Scott Pruitt resigned from his job as EPA administrator Thursday amid more than a dozen ethics scandals and investigations into his spending, energy industry ties, and secrecy. But the reforms he’s implemented at the agency will leave a legacy for years to come.
In the last 18 months, the Trump administration has attempted to cancel or roll back more than 70 environmental rules. And as EPA administrator, Pruitt made a major contribution to this anti-regulation agenda. From Day One, he launched an attack on climate science and policy that included scrubbing public information on climate change from agency websites and stopping implementation of the Clean Power Plan, a flagship policy to limit emissions from coal-fired power plants. Pruitt also enthusiastically backed President Trump’s decision to withdraw the U.S. from the Paris climate agreement.
But he was just getting started: Pruitt took on the Clean Water rule, tried to lower fuel-efficiency standards for vehicles, removed a prohibition on toxic water discharge from power plants, and missed the deadline for implementing smog-fighting ozone limits. He also overturned a ban on the carcinogenic pesticide chlorpyrifos.
“Every one of the things he tried to roll back had a benefit in terms of human health and the environment. So rolling those back is hurting Americans,” said Michael Mikulka, president of the Midwest region EPA workers’ union.
Still, the most lasting blow to the EPA could simply be Pruitt’s campaign to defund and destaff the agency’s programs. In the 2019 budget proposal, he suggested the agency take a 23 percent budget cut and pushed to kill programs — including ones aimed at cleaning up the Great Lakes and preventing children’s exposure to lead — in an attempt to make up for a $2.5 billion funding gap.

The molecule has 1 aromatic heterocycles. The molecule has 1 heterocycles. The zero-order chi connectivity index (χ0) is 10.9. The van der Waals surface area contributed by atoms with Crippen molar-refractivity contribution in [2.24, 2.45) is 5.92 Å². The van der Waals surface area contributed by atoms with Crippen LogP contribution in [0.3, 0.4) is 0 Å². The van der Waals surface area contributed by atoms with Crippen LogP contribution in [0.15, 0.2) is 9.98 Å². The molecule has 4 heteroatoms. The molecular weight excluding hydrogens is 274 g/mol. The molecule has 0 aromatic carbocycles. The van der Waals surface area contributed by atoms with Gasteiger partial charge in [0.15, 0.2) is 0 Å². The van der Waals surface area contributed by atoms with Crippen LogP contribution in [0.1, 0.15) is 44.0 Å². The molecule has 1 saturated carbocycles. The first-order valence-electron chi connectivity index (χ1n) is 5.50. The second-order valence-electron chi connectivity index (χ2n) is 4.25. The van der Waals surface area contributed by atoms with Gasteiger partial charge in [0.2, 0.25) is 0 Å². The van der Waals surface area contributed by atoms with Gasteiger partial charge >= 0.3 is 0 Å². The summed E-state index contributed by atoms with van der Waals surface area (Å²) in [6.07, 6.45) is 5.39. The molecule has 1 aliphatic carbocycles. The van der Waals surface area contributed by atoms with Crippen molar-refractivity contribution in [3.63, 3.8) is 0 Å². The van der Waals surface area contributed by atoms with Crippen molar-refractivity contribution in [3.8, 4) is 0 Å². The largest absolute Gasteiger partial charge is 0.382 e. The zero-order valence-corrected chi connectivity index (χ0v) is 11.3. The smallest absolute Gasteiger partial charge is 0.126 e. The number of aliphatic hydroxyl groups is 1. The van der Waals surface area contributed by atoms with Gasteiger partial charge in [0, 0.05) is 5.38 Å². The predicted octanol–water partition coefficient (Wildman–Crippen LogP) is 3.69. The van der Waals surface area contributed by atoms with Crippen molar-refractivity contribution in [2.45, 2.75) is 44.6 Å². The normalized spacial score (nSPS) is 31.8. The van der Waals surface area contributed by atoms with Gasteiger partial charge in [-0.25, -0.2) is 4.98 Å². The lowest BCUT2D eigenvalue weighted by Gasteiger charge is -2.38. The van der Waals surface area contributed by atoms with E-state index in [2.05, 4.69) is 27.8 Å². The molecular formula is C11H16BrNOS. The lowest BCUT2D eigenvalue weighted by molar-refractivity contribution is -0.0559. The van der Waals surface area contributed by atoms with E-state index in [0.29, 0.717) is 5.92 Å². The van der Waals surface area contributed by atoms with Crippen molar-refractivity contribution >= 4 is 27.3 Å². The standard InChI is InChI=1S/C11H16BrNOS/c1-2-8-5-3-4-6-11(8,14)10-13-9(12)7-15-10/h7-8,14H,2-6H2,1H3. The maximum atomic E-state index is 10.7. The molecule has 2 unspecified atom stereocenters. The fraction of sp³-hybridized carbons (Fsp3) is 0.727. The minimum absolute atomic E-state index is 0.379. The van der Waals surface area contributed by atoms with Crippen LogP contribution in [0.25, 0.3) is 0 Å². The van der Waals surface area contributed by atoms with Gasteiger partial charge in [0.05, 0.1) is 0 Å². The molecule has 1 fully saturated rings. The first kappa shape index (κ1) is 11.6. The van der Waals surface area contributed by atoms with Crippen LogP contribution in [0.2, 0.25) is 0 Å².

With the number of employees now down to the lowest level in 30 years, the EPA is also increasingly incapable of enforcing the laws that remain. Because the agency needs to catch and fine perpetrators to fund cleanup, reducing its workforce is a significant blow. The EPA is already issuing fewer citations and fines; it ordered just $1.6 billion in fines last year, one-fifth of the amount in 2016.
As a result, American environmentalists increasingly see litigation as the only way to win against an EPA leadership that takes meetings with industry and excludes scientists from decision-making.
Many of the administration’s recent rule changes have been challenged in court, and Pruitt’s EPA suffered more than a few defeats: in March, for example, courts ruled that Pruitt illegally delayed a decision on pesticide regulation. Another court stopped him from rolling back a rule on mercury pollution.
Still, even successful legal challenges are no guarantee that Pruitt’s effect on the agency can be undone, because of scrapped budgets and the steady flow of qualified staff leaving the EPA. And with Pruitt’s second-in-command and former coal lobbyist Andrew Wheeler taking the wheel, Trump’s EPA is set to continue its current path of deregulation.
Cover image: EPA Administrator Scott Pruitt speaks to the media during the daily briefing in the Brady Press Briefing Room of the White House in Washington, Friday, June 2, 2017. (AP Photo/Pablo Martinez Monsivais)